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First Nations and the Vancouver Winter Olympics

Four Host First Nations Olympic Welcome

Honor Without Excuse

The 2010 Vancouver Winter Olympic and, afterward, the 2010 Paralympic Winter Games were prepared and held on traditional First Nation territories in British Columbia, Canada. These territories have belonged to the Aboriginals peoples of the Lil'wat, Musqueam, Squamish and Tsleil-Waututh First Nations. They were honored to welcome Olympic and Paralympic events to places like Whistler Mountain and to share their histories with all people.

After the high speed death of Russian Georgia's first time Olympian luger stopped the heart of the 2010 Winter Olympics and cast a pall over the celebration of athletes and nations. Bloggers began to criticize the events, the athletes, and even the singers at the Opening Ceremonies, but it is better to find what is good and brave after a tragedy than to look for what is petty in order to make oneself a Name in the media. First Nations spirit dashes this pettiness.

The Opening Ceremonies and indeed the entire Winter Olympics this year honors the departed athlete from Georgia, Nodar Kumaritashvili. This is a sad loss, but with such high speed, slick events and streamlined, smaller luge sleds; many young lights will be snuffed out in a flash in extreme sports. I suggest we honor him be remembering that he was doing what he loved to do - how many people live past retirement, having hated their whole working careers? In that respect, Nador achieved already at age 21, what many do not achieve in 70 years.

Some pettiness broadcast by bloggers and news media included too much criticism of lip synching, K.D. Lang, the venue, and equipment snafus. However, one of the better parts was the opening performed by the First Nations of the Vancouver Area. Not many people reported on this uplifting spectacle.

2010 Winter Olympics Aboriginal Pavilion

The First Nation Hosts

Mr. Tewanee Joseph is the Executive Director of the organization that presented the first Nations welcome at the Opening Ceremonies of the 2010 Winter Olympics at BC Palace Stadium in Vancouver: Four Host First Nations, a nonprofit society.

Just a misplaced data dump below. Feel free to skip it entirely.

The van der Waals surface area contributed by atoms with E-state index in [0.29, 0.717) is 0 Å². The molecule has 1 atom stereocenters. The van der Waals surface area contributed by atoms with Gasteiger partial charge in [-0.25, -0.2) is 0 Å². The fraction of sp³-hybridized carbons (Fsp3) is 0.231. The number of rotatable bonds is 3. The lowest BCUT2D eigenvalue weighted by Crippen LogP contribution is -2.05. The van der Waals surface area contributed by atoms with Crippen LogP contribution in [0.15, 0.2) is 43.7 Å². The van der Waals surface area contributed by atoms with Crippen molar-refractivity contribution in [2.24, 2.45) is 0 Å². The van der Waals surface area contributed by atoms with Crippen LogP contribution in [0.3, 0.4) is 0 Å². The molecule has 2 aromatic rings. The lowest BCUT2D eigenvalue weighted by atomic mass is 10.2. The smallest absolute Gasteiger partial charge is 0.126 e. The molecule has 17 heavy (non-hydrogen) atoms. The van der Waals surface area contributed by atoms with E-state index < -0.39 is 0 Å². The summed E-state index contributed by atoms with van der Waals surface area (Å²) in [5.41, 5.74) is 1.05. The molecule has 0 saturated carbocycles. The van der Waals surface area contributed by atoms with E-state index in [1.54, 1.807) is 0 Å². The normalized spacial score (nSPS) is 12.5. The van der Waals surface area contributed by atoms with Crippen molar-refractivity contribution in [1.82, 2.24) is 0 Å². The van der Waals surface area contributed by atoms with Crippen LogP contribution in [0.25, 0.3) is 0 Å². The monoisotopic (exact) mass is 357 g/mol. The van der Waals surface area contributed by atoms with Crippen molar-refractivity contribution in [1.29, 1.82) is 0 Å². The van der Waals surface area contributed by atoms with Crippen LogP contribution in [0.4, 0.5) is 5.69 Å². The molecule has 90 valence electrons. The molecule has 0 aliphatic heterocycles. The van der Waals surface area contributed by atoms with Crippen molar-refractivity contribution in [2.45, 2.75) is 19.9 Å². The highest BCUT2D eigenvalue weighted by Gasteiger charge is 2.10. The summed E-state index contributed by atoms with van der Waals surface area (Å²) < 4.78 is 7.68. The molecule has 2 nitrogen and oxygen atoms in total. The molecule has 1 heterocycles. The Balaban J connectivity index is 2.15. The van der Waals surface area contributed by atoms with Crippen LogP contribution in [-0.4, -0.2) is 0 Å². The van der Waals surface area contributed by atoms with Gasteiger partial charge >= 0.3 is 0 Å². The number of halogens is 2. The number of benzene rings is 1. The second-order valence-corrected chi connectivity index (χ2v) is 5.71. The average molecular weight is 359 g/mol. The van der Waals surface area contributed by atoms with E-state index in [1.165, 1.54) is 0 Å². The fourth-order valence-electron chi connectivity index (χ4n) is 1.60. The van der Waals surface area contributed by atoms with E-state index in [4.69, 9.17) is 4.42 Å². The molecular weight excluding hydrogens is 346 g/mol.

I listened with earphones as I watched the half-hour presentation by the four Vancouver-area First Nations in this event, wishing to capture every detail of the languages. The first two sounded similar and the last two sounded different from each other and from the first two. How different brothers and sisters can speak when separated by centuries of travel and distance!

All of these four nations are related at some level of genetics, language and culture, but in the larger universe, all humans are related. A DNA difference of 2% - maybe less - makes a different being. As the Snohomish of Washington State not too far to the south tell in their legend Pushing Up the Sky, all people, animals, and birds worked together to raise the sky to a comfortable level by pushing it in unison with poles made from indigenous fir trees. Indeed, all these workers are people to the Native American and First Nation.

Four Host First Nations prepared Opening Ceremony Presentations for both the 2010 Winter Olympics and Paralympic Winter Games and consider them to be the scenes of "the biggest potlach the world has ever seen."

Suddenly, there has been a new recognition for Aboriginal Peoples from coast to coast in Canada. In return, they were eager to share who they are to the whole world. They remain eager to interact with other peoples now and in the future. Almost 1,000 different First Nations groups inhabit Canada, with a larger number for first peoples in USA, Mexico, and the Americas in the Western Hemisphere, not to forget mentioning the islands of the Pacific Ocean and the West Indies areas.

As Mr. Joseph says for his peoples, "This is our time."

Pavilion Grand Opening - You'll be Surpised!

Complaints Were Minor

I do not care about a bit of lipsynching that was not "synched", or a single girder that did not fall into place around the indoor Olympic Cauldrin - the other three assembled and the flame still lit.

There was nothing incorrect about K.D. Lang singing Canadian Leonard Cohen's Hallelujah- what better song after a tragedy and a pulling together to go on in the honor of absent friends?

And the venue - should Vancouver have constructed another white elephant like the beautiful Bejing Summer Olympics Stadium that lay fallow and fell into disrepair six months after the Summer Olympics?

The spectators, staff, and athletes at the 2010 Winter Olympics Opening Ceremonies experienced wonder under the eyes of the First Nations that welcomed them, inside out of the rain, and seated early in the stadium seats to enjoy the show - another first.

KD Lang barefoot, singing Hallelujah (another venue)

Inukshuk in the Wilderness